Facial Recognition Analysis Of The First 2016 Presidential Debate Reveals Some Subtle Insights — VIDEOS
There are a lot of ways you can evaluate a debate — from attitude to debate etiquette to wacky things like policy ideas to even... facial recognition? Yes, that's right, Vocativ used facial recognition software to evaluate the first presidential debate, and the results are certainly interesting. But then, is there anything boring about the 2016 election cycle? (The answer is no. This election is many things, but it is certainly not boring.)
The presidential debate on Monday, Sept. 26 was the first of three debates between the two presidential nominees this year before the November election. The consensus seems to be that Hillary Clinton did much better than Donald Trump, with polls suggesting most Americans think she was the winner. Indeed, to many observers — who weren't shy about sharing their feelings on social media — it seemed clear that Trump was unprepared, and that Clinton was able to knock him off his game rather easily.
But is that the truth, or just a convenient narrative? After all, people's perception is often swayed by a number of unconscious factors and might not be objective. Therefore, it's useful to look at what facial recognition software has to say about this. Because facial recognition software can catch things that humans miss.
Fortunately, this year for the first time, the debate was broadcast as a split screen, allowing viewers to see both candidates throughout. This therefore enabled us to see and analyze the candidates' reactions to one another.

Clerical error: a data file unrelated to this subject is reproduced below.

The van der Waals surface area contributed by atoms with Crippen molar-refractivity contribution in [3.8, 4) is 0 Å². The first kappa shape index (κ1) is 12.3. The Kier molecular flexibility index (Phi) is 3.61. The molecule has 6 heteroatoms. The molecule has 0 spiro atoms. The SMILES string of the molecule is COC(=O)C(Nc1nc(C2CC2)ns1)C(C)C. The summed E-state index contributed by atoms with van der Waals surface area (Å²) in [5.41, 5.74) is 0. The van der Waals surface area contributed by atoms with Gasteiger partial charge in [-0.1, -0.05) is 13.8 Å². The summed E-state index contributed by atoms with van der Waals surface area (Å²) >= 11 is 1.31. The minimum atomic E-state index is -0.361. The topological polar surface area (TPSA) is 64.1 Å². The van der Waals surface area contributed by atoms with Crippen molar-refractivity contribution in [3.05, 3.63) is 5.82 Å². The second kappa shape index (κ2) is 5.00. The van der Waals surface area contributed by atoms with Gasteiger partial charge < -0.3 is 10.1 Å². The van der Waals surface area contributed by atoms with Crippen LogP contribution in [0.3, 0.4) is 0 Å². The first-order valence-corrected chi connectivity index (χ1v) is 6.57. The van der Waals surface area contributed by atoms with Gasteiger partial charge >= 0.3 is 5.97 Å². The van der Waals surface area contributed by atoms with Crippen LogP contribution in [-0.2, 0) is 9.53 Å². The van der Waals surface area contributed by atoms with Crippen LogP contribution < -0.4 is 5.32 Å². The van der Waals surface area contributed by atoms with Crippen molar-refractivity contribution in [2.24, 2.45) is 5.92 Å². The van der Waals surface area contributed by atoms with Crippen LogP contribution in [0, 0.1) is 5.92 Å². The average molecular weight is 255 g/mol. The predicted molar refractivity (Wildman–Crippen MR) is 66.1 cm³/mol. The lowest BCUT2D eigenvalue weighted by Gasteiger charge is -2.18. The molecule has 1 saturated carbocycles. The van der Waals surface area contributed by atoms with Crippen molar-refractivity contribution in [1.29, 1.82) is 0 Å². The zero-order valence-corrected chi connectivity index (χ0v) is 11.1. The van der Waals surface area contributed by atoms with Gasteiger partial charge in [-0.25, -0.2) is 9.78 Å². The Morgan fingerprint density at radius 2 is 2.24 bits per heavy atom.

So was Hillary Clinton as commanding and unshakable as she seemed? Was Donald Trump as flustered and emotionally volatile as he appeared? Well, according to Vocativ, most of the time the candidates kept a pretty even keel. But there were a few instances where their facial expressions were revealing:
When Hillary Clinton said that Trump lives in his own reality, she got a positive response from the audience — and a negative one from Trump. Facial recognition software suggested he was notably sad at this moment.
Donald Trump is on record as one of the loudest and most persistent voices questioning whether Barack Obama was born in America, but in recent weeks he's tried to shift blame for the origins of the "birther" theory onto Clinton. When asked about it at the debate, Trump's response made Clinton notably angry, according to facial recognition.
Donald Trump has said numerous sexist things over the course of his public life, and even over the course of this recent campaign. But apparently he doesn't like having people point that out. When Hillary Clinton took him to task for the way he talks about women — she accurately described him as "someone who has called women pigs, slobs, and dogs" — he was apparently notably distressed.
If you thought Hillary Clinton seemed genuinely happy when Donald Trump bizarrely accused her of having an ill-suited temperament, you'll be happy know the software agrees. Clinton registers here as extremely happy.
So what does this tell us? Well, four moments don't necessarily reveal a ton, and Vocativ hasn't released more of their analysis at the time of this writing. But it seems there were emotional moments for both candidates. Hillary Clinton seems understandably angered when accused of something she demonstrably did not do — especially when it's something that was hurtful to the president she has worked with closely. But some of Trump's outrageous statements also clearly amuse her quite a bit.
Trump, on the other hand, seems sad when presented with evidence that maybe people don't love him — and distressed when someone says something that he didn't seem to have an answer for.
Make of that what you will.
Images: Vocativ/YouTube (4)